Tier 2: Not great, Bob!

Dallas Stars

Who's hurt: D Connor Carrick (lower-body), C Martin Hanzal (spinal fusion back surgery), D Stephen Johns (post-traumatic headaches), D John Klingberg (hand surgery), D Marc Methot (lower-body), C Devin Shore (lower-body)

Will this derail the season?

The Stars are adjusting to their third new coach in as many years, and they've been decimated by injuries. That they're in fourth place in the ultra-competitive Central Division is somewhat of a miracle. The blue line has been hit hard, and perhaps it would be a bigger deal if rookie Miro Heiskanen weren't playing so well; he's skating a whopping 22:49 per game, quite impressive usage for a 19-year-old playing his first season in North America. The biggest injury is to No. 1 defenseman Klingberg, who will be out for about a month. At this time last year, his name was among those in the Norris Trophy discussion.

Philadelphia Flyers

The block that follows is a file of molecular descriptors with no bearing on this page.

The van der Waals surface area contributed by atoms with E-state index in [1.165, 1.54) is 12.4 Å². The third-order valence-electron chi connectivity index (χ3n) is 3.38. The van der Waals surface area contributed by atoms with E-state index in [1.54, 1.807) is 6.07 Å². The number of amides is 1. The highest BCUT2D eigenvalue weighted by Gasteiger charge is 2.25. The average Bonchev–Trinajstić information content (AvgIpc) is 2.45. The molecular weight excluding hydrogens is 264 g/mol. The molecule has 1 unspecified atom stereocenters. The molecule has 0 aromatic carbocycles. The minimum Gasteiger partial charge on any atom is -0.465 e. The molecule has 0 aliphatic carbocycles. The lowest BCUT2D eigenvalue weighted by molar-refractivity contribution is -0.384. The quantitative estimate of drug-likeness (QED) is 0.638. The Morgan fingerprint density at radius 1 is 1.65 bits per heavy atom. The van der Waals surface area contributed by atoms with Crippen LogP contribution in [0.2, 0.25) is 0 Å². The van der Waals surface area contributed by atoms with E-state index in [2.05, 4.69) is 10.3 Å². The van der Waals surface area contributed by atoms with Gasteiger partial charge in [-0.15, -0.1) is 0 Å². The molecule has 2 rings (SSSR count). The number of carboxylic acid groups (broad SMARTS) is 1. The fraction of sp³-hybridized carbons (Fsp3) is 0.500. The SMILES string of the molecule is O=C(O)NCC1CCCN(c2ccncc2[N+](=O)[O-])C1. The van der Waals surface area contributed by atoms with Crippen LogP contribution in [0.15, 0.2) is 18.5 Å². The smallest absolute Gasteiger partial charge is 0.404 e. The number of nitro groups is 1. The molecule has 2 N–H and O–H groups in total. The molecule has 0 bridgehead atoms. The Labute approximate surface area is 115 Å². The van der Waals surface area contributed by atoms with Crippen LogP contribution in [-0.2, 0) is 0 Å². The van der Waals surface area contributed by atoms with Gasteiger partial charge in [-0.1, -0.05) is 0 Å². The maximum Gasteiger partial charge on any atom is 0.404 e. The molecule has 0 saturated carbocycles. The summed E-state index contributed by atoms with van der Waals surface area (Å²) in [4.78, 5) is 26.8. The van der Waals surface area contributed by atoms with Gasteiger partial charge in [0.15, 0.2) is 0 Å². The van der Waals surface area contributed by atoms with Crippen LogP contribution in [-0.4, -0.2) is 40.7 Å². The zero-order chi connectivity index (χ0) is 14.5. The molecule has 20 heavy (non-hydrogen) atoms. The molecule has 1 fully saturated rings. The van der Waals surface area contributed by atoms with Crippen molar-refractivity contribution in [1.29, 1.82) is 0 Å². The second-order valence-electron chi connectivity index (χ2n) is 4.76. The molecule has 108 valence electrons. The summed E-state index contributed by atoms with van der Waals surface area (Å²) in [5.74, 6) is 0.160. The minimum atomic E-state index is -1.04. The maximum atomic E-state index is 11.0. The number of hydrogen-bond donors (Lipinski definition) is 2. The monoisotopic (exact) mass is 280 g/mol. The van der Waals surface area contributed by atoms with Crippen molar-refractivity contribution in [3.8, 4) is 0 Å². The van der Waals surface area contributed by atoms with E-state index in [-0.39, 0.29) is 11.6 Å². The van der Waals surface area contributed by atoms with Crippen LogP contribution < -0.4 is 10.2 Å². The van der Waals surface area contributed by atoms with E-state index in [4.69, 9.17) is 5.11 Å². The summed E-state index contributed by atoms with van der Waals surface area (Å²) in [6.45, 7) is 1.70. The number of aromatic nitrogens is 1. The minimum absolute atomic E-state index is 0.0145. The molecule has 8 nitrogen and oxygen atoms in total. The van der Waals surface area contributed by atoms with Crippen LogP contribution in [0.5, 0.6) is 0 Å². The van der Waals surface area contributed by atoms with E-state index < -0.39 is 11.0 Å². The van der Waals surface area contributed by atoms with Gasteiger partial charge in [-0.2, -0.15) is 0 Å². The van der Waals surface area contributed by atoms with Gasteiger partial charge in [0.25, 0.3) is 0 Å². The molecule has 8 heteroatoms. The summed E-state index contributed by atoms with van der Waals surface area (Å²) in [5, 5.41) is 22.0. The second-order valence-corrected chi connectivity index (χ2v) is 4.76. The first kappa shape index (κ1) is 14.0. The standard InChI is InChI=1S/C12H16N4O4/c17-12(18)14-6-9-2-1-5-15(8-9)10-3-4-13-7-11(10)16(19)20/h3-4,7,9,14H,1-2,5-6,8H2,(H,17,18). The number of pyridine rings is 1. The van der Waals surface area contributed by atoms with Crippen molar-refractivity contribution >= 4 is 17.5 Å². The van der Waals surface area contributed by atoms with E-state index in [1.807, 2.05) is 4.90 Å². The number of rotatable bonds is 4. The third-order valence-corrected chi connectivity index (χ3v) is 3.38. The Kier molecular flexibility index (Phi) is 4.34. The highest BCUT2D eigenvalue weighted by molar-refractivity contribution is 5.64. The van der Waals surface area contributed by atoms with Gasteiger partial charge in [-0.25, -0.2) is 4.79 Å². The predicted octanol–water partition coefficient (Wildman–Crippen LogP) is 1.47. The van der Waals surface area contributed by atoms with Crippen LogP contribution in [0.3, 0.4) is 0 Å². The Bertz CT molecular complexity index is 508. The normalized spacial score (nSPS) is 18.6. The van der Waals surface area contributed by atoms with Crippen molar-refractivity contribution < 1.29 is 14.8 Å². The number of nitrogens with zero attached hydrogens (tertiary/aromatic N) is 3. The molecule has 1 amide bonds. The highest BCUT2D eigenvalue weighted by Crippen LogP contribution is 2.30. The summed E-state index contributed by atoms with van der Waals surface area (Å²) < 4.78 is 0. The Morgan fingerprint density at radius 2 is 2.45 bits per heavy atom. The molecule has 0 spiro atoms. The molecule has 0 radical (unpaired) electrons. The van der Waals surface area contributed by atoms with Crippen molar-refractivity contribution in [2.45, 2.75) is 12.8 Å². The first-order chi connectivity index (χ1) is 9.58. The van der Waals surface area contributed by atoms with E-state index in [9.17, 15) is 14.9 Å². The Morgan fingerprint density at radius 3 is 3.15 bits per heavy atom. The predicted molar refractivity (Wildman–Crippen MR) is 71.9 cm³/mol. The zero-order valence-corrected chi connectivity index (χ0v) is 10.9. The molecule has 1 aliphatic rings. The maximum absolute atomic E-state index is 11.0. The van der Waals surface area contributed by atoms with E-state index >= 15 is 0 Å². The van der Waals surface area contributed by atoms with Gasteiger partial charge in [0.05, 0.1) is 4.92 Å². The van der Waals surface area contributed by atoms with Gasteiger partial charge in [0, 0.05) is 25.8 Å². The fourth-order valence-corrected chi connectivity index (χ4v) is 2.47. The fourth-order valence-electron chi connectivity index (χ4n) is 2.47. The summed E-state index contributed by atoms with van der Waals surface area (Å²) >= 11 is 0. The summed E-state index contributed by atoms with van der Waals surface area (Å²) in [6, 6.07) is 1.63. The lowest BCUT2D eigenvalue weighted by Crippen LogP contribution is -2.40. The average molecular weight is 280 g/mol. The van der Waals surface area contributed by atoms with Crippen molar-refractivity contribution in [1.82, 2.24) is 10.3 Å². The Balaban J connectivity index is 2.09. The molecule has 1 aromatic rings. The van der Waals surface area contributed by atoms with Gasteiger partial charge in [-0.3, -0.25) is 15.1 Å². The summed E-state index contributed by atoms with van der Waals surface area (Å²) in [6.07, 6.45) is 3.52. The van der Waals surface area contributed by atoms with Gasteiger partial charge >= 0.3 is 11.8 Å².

Who's hurt: G Brian Elliott (groin), G Michal Neuvirth (groin), C Corban Knight (collarbone surgery), LW Michael Raffl (left ankle), D Samuel Morin (ACL surgery), C Pascal Laberge (hip surgery)

Will this derail the season?

It hasn't been an ideal start for a team expected to make a big jump in 2018-19 and contend in the Eastern Conference. The good news: It's still early. Prized free-agent acquisition James van Riemsdyk made it to the first period of the second game before sustaining a lower-body injury. He missed about a month. The big issues right now are in net (it's Philadelphia, what else is new?). Neuvirth, perhaps more susceptible to the injury bug than any goaltender in recent memory, has played in only one game, forcing GM Ron Hextall to pick Calvin Pickard off waivers. Now Elliott, the starter, is sidelined for two weeks. Hextall has preached patience with top prospect Carter Hart, now with the AHL Phantoms. Hart seems to be still adjusting to the pro game (.884 save percentage through his first 10 games), so don't expect a call-up anytime soon. Raffl should return by the end of the month, which will boost a penalty kill that ranks last in the league (68.6 percent).

Vancouver Canucks

Who's hurt: LW Sven Baertschi (concussion), C Jay Beagle (fractured forearm), RW Brock Boeser (groin), G Thatcher Demko (concussion), D Alexander Edler (sprained MCL), G Anders Nilsson (fractured finger), C Brandon Sutter (separated shoulder)

Will this derail the season?